Siemens and HE Healthcare are most competitive in the healthcare industry. Siemens Medical Solutions happens to be largest supplier of healthcare equipment globally. Siemens AG is distinctive in its innovativeness and provision of complete solutions to its customers. Siemens is actually larger, with close to 440,000 employees, 70,000 of which are located in the U. S. Despite the fact that GE Healthcare outdoes Siemens AG in healthcare ($9. 4 billion) and energy ($15. 3 billion) it is a competitor that cannot be ignored. Both operate at virtually global scale.
Other competitors include FUJIFILM Medical Systems USA, Inc. Hitachi Medical Corporation Nihon Kohden Corporation Schiller AG TOSHIBA Medical Systems Corporation Philips Healthcare Philips Respironics, Inc. Industry Analysis General Electric’s firms including the Healthcare unit have been analyzed using porters five forces model to determine which industry is more attractive. GE Healthcare industry is challenged by competitors and new market entrants. Consumers constantly demand low prices at a high quality leading to intensive bargaining. Retailers have to bargain with suppliers to fix the prices of their products.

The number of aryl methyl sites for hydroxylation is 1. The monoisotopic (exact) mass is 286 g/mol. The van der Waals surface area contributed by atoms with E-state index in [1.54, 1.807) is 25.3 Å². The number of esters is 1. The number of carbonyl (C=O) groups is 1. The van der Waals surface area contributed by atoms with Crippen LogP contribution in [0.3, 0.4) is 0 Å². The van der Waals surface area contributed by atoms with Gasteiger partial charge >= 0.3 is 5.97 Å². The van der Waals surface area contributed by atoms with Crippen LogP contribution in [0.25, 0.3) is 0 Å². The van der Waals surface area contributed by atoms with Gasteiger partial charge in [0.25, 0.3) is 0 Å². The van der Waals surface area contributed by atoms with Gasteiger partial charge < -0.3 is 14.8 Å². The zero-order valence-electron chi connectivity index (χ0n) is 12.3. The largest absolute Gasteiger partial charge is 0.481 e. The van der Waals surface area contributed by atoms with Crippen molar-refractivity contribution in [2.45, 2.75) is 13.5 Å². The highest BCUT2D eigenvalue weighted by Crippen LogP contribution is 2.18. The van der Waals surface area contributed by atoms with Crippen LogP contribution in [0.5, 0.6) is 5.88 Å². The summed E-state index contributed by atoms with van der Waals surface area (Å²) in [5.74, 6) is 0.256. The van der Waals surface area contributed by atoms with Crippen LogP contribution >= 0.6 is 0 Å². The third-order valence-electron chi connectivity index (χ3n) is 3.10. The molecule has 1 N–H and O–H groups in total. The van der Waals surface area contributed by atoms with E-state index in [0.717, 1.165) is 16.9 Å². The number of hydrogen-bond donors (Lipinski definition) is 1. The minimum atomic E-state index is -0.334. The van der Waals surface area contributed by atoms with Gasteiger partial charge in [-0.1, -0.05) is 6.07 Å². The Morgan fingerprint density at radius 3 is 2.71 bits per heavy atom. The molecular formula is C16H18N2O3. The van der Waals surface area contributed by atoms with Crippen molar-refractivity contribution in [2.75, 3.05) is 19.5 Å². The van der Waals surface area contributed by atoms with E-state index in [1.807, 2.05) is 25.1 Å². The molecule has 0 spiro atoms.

The GE retail industry also faces the threat of substitute products. For more on the competency strategy, SWOT analysis an the forces model see Appendix 1 and 2. Recommendations GE Healthcare already has a global orientation, large customer base. The success of GE Healthcare lies at how best it chooses its business focus. There is need to focus on a specific market niche. Too much diversification and provision of a wide variety of products may be a step forward but it can also become a mechanism for reversal. Much diversification can lead to lose of business focus.
It is evident that new technology and the creation of a global virtual market offer an opportunity for the firm to grow its business. African and some Asian markets are still virgins to the firm. There is need to identify and exploit this business markets. Where favorable, establish production facilities. Advertising and strategic marketing remains a superior option to strengthen the firm’s brand identity. With increasing human rights concerns and demands for accountability, there is need for education and corporate social responsibility, as consumers are becoming more sensitive to scientific information.